The King is very much retired. He would not see the French General, St. Cyr; who came to Naples, to settle the contribution for the payment of the French army.
The Queen was ordered to give him and the French minister a dinner, but the King staid at Belvidere.
I think, he will give it up soon; and retire to Sicily, if the French will allow him.
Acton has never dared give Mr. Elliot, or one Englishman, a dinner.
The fleet are ready to come forth; but, they will not come for the sake of fighting me.
I have this day made George Elliot, post; Lieutenant Pettit, a master and commander; and Mr. Hindmarsh, gunner’s son, of the Bellerophon, who behaved so well this day five year, a Lieutenant.
I reckon to have lost two French seventy-fours, by my not coming out in the Victory; but I hope they will come soon, with interest.
This goes to Gibraltar, by Sutton, in the Amphion.
I shall write the Doctor in a day or two. I see, by the French papers, that he has kissed hands.
With kindest regards to your good mother, and all at Merton, &c. &c. &c. ever your’s, most faithfully and affectionately,
NELSON & BRONTE.
Victory, off Toulon,
August 10th, 1803.
MY DEAREST EMMA,
I take the opportunity of Mr. Acourt’s going through Spain, with Mr. Elliot’s dispatches for England, to send this letter: for I would not, for the world, miss any opportunity of sending you a line.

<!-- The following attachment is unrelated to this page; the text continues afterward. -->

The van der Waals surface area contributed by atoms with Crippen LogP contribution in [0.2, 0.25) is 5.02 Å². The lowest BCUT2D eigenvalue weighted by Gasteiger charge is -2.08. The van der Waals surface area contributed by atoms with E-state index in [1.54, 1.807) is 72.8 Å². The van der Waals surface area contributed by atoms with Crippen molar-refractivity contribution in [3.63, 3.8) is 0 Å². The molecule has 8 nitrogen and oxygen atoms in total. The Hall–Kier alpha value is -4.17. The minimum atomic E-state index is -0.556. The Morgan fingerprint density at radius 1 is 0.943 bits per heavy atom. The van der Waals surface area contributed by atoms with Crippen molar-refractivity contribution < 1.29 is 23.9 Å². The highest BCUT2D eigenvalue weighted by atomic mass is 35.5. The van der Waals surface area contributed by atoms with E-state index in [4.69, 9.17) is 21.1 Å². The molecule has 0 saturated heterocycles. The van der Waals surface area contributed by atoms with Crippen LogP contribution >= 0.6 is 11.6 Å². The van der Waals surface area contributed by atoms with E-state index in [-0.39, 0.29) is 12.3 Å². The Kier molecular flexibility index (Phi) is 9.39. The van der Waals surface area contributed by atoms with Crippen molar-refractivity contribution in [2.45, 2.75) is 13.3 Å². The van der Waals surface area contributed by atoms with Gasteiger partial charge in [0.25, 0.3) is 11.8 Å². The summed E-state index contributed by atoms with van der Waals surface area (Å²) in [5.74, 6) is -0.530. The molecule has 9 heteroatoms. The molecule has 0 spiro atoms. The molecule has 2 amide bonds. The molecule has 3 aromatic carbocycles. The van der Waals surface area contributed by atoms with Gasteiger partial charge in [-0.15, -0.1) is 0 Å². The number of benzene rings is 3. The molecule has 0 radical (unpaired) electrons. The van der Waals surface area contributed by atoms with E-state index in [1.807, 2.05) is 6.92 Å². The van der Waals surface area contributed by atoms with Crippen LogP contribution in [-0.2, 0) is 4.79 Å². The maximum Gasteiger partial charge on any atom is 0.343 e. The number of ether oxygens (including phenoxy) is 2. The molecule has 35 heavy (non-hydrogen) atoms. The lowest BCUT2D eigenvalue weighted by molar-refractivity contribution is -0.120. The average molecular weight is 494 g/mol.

By Gibraltar, I wrote you, as lately as the 4th; but all our ways of communicating with England, are very uncertain: and, I believe, the Admiralty must have forgot us; for, not a vessel of any kind or sort has joined us, since I left Spithead.
News, I absolutely am ignorant of: except, that a schooner, belonging to me, put her nose into Toulon; and four frigates popped out, and have taken her, and a transport loaded with water for the fleet. However, I hope to have an opportunity, very soon, of paying them the debt, with interest.
Mr. Acourt says, at Naples, they hope that the mediation of Russia will save them: but, I doubt, if Russia will go to war with the French for any kingdom; and they, poor souls! relying on a broken reed, will lose Sicily.
As for getting any thing for Bronte, I cannot expect it; for, the finances of Naples are worse than ever. Patienza, however; I will— * * * * * * * * * * * * * * * * * * * * * * * *
I see, many Bishops are dead. Is my brother tired of Canterbury? I wish I could make him a Bishop. If you see him, or write, say that I have not ten minutes to send away Mr. Acourt, who cannot be detained.
I hope Lord St. Vincent has sent out Sir William Bolton. As soon as I know who is first Lord, I will write him.